Little Tips to Improve Your Consumers Outside Experience

Moving from your brewery’s indoor taproom to an outside area can make a consumer’s experience shift in ways you may not even realize. Keeping a mindful eye on how a consumer is enjoying their time while being outside of the brewery’s indoor area can help create repeat customers. Especially in areas of the country where the seasons shift, knowing when to prepare for the next season is key.

For a place like the Denver area — which can see snow and heat in the same 24-hour time span — that can mean keeping on their toes.​

Michael Acerra, the General Manager at Living The Dream Brewing,​​ said the Littleton brewery installed a large tent with industrial heaters on ​its front patio to keep everyone toasty and comfortable​ during the especially cold months.

​”We want all of our customers to feel just as comfy in the tent as they do inside the actual taproom​,” Acerra said. “If the customers are happy, they will stay longer and enjoy another brew.”

​In Ohio, MadTree quickly realized that ​its open-air seating needed a comfort upgrade and installed sun shades​ as well.

​”​These are great for filtering the sun but not completely blocking it​,” said Consumer Experience Director, Lauren Amos. “We’ve recently taken some existing pillars that exist in our space and turned them into drink rails to provide additional space for our guest’s comfort.​”​

The ability to cover ​its patio with a tent in the winter and continue to utilize that space has been imperative to the business​ over the past few years​.

​”​We have both covered and ​’​exposed’ ​seating​,” Amos pointed out.​ “The covered seating was designed in a way that even in inclement weather it can still be used.​”

​​Having fire pits as well as heaters is also helpful in those in-between season weather anomalies​ Amos added that being both kid and dog friendly while making sure everyone feels welcome is important to ​the staff.

When the winter tent comes down, LTD’s staff install shade sails on the front patio as well with lots of party string lights.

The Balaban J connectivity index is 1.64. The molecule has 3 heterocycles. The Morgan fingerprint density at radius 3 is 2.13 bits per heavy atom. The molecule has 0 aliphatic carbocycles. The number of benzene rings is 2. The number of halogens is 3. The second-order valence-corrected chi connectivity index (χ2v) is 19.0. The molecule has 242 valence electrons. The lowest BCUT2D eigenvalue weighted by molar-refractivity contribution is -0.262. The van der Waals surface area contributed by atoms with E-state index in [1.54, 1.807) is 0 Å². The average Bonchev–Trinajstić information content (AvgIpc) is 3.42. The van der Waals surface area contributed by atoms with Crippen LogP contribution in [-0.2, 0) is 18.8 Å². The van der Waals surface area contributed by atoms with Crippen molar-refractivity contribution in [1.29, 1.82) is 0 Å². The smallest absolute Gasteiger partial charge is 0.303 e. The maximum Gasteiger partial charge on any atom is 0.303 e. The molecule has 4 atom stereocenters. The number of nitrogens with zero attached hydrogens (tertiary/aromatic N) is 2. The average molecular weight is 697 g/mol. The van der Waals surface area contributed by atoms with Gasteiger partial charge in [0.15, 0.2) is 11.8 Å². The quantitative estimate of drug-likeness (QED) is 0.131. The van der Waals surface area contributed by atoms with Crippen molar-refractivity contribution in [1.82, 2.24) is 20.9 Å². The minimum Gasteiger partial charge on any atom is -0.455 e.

“This creates a fun and enticing atmosphere to enjoy beautiful afternoons and evenings,” Acerra explained. “Of course good speakers [are important] so everyone can enjoy music.”

Living the Dream has a mix of high-top tables with stools, and low-top tables with seats that have seatbacks.

“It’s best to give people different seating options,” he said. “Sometimes sitting on a stool for a couple hours can be difficult and straining.”

Flipping the script on temperatures, for Southern California’s La Quinta Brewing, Head Brewer Ryan Blondell said a new location added right before the pandemic hit helped alter many thought processes.

With the new location, he said they incorporated a sliding door wall that can bring the outside inside.

“Our outdoor space has a misting system and picnic tables with umbrellas,” he explained, adding they have built-in patio heaters and a stage outside as well.

“We must be adaptable to changing weather conditions with the outdoor space so we have an overflow area in the brewery portion that can be used for private events and busy nights,” he said. “By opening the roll-up doors and the sliders, we create one large open space or close it all up on hot days and have a comfortable conditioned escape from the heat.”

Some simple things like board games, snacks, and ​a Bizzy Bag —​ ​small bags of kids’ toys and activities that ​Living the Dream’s staff sell​s​ at the bar​ —​ can help keep kids entertained so the adults can stay for one more round.

Photo courtesy Michael Acerra, Living The Dream Brewing

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